US Republicans pull health-care bill in blow to Trump
President Donald Trump suffered a stunning political setback on Friday in a Congress controlled by his own party when Republican leaders pulled legislation to overhaul the U.S. healthcare system, a major 2016 election campaign promise of the president and his allies.
Republican leaders of the House of Representatives pulled the legislation due to a shortage of votes despite desperate lobbying by the White House and its allies in Congress. They had planned a vote on the measure after Trump cut off negotiations with Republicans who had balked at the plan and issued an ultimatum to vote on Friday, win or lose.
Republican moderates as well as the most conservative lawmakers had objected to the legislation. The White House and House leaders were unable to come up with a plan that satisfied both moderates and conservatives.
Trump told the Washington Post: “We just pulled it.”
Amid a chaotic scramble for votes, House of Representatives Speaker Paul Ryan, who has championed the bill, met with Trump at the White House before the bill was pulled from the House floor after hours of debate. Ryan said he recommended that the legislation be withdrawn from the House floor because he did not have the votes to pass it, and that Trump agreed.
Friday’s events cast doubt on whether Ryan can get major legislation approved by fractious Republican lawmakers.
“I will not sugarcoat this. This is a disappointing day for us,” Ryan said at a news conference, adding that his fellow Republicans are experiencing what he called “growing pains” transitioning from an opposition party to a governing party.
“Doing big things is hard,” Ryan added, noting that he got close but failed to muster the 216 votes needed to pass it.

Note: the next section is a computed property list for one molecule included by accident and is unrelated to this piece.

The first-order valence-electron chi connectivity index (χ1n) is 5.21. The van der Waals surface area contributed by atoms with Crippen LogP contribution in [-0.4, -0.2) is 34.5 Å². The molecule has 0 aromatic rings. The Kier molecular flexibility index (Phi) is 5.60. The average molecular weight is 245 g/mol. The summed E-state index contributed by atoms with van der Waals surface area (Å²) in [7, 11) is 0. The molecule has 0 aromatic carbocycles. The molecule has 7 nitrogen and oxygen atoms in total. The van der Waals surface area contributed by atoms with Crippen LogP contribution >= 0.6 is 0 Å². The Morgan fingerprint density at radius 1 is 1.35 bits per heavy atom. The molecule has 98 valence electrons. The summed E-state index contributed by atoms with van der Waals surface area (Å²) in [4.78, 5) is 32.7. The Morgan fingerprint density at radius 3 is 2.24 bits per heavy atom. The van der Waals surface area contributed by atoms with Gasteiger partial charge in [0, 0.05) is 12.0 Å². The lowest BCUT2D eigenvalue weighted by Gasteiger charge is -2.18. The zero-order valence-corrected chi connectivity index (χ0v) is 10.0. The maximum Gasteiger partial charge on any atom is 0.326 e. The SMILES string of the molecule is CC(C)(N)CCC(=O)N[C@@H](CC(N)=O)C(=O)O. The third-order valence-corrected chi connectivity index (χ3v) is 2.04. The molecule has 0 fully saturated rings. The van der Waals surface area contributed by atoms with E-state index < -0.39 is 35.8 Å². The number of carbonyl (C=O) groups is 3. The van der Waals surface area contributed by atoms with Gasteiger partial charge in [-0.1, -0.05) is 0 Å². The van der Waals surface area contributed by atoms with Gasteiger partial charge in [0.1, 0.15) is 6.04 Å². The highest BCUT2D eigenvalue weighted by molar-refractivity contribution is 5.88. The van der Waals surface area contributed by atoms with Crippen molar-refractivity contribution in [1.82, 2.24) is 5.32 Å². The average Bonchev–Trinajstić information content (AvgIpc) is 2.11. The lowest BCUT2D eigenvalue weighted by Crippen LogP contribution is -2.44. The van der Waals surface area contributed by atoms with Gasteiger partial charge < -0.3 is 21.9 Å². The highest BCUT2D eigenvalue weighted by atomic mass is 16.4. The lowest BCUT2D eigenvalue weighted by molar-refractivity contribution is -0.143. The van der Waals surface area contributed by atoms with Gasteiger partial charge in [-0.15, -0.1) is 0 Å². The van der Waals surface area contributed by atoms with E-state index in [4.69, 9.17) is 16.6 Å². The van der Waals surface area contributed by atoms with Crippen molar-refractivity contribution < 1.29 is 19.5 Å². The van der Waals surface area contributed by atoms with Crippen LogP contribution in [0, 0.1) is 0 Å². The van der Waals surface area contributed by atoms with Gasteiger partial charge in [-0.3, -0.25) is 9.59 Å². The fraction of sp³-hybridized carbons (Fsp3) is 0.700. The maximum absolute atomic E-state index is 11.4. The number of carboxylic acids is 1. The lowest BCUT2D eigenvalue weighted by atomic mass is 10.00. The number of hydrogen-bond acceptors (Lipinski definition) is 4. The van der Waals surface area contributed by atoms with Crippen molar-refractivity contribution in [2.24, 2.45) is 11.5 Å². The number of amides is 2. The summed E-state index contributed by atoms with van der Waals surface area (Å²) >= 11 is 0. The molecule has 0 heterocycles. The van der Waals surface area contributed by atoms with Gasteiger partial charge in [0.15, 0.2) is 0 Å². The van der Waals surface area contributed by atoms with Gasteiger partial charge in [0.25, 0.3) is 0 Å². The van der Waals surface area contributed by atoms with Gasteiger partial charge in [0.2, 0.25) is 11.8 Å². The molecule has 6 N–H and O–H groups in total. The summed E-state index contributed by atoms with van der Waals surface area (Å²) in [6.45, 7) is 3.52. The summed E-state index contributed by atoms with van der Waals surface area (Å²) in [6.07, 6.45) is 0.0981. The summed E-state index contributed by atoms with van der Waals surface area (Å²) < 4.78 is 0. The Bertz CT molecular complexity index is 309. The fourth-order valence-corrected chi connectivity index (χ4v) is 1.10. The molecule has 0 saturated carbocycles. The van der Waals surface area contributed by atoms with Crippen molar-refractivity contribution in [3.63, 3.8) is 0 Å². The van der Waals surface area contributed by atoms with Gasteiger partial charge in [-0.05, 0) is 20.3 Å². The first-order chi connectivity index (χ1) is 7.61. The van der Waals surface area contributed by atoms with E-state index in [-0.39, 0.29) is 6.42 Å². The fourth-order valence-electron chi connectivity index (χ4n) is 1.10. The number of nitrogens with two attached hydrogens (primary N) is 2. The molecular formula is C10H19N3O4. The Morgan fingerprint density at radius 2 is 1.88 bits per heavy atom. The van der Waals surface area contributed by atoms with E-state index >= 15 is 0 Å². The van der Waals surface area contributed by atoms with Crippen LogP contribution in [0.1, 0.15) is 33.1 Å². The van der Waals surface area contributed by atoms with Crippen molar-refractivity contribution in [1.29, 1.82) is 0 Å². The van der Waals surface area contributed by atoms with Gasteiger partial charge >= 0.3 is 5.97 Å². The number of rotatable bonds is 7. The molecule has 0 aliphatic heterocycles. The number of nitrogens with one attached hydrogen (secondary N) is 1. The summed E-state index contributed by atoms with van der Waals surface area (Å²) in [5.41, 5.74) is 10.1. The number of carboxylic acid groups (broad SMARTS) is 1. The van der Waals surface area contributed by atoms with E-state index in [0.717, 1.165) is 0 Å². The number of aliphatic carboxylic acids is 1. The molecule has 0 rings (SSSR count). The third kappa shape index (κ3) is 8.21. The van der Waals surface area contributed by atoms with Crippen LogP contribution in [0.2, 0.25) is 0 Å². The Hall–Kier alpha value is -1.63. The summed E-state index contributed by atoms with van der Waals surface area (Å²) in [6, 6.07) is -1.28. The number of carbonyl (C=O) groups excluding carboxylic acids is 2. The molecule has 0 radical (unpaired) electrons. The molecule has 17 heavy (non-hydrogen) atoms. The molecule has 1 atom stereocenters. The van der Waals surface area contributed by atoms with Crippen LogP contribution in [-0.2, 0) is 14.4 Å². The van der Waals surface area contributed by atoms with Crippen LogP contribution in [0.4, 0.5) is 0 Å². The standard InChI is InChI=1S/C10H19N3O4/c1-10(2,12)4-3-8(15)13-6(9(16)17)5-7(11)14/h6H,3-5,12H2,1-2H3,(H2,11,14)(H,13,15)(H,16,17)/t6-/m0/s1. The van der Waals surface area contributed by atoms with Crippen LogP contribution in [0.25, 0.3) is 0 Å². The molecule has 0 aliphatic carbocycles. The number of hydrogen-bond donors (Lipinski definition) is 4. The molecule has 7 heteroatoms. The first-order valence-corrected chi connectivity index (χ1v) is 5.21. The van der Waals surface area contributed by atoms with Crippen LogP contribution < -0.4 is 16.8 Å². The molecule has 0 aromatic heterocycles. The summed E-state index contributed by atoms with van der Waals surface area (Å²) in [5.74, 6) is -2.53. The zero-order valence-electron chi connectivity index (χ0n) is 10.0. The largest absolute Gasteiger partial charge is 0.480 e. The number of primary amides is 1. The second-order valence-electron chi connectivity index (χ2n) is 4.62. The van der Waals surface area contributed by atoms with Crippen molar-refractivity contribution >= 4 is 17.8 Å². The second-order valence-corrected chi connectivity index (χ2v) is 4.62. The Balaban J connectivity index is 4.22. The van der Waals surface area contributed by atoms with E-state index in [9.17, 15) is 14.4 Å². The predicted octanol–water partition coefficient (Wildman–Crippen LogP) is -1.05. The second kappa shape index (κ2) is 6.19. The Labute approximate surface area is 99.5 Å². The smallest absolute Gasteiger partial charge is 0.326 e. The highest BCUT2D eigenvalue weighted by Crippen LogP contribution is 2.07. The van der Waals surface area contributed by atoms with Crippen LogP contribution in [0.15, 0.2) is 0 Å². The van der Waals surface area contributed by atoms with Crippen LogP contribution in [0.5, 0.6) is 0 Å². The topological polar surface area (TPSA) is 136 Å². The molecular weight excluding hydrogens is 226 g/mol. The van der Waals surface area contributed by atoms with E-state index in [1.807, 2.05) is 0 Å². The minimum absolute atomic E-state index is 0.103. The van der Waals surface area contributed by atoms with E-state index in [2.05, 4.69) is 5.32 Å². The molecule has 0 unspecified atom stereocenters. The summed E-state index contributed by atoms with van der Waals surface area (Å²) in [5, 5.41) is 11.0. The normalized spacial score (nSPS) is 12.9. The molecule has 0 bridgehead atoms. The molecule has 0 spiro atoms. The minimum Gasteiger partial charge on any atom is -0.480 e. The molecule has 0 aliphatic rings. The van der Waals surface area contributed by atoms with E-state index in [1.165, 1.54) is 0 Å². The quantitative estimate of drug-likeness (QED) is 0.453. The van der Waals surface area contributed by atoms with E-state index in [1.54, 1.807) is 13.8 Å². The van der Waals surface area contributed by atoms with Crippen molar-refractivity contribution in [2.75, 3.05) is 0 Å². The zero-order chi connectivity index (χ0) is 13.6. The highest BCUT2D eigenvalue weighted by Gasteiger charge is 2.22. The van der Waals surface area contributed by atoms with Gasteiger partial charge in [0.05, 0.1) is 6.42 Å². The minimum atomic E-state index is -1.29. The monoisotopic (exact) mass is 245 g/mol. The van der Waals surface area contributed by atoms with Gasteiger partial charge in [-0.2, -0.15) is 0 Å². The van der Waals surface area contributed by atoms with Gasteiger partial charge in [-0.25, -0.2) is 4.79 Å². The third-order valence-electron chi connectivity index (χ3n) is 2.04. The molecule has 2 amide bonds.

Ryan said he did not know what the next steps would be on healthcare, but called Obamacare so flawed that it would be hard to prop up.
Trump told the Washington Post the healthcare bill would not be coming up again in the near future and that he wanted to see if Democrats who uniformly objected to the Republican plan would come to him to work on healthcare legislation, a Washington Post reporter said on MSNBC.
Without the bill’s passage in Congress, Democratic former President Barack Obama’s signature domestic policy achievement, the 2010 Affordable Care Act – known as Obamacare – would remain in place despite seven years of Republican promises to dismantle it.
Repealing and replacing Obamacare was a top campaign promise by Trump in the 2016 presidential election, as well as by most Republican candidates, “from dog-catcher on up,” as White House spokesman Sean Spicer put it during a briefing on Friday.
The House failure to pass the measure called into question Trump’s ability to get other key parts of his agenda, including tax cuts and a boost in infrastructure spending, through a Congress controlled by his own party.
News that the bill had been pulled before a final vote was greeted initially with a small sigh of relief by U.S. equity investors, who earlier in the week had been fretful that an outright defeat would damage Trump’s other priorities, such as tax cuts and infrastructure spending.
Benchmark U.S. stock market indexes ended the session mixed after rallying back from session lows following the news. The S&P 500 Index ended fractionally lower, the blue chip Dow Jones Industrial Average slipped about 0.3 percent and the Nasdaq Composite Index rose about 0.2 percent.
The dollar also strengthened modestly on the news and U.S. Treasury bond yields edged up from session lows.
“There’s nobody that objectively can look at this effort and say the president didn’t do every single thing he possibly could with this team to get every vote possible,” Spicer told reporters before the legislation was pulled.
Trump already has been stymied by federal courts that blocked his executive actions barring entry into the United States of people from several Muslim-majority nations. Some Republicans worry a defeat on the healthcare legislation could cripple his presidency just two months after the wealthy New York real estate mogul took office.
In a blow to the bill’s prospects, House Appropriations Committee Chairman Rodney Frelinghuysen announced his opposition, expressing concern about reductions in coverage under the Medicaid insurance program for the poor and the retraction of “essential” health benefits that insurers must cover.
“We need to get this right for all Americans,” Frelinghuysen said.
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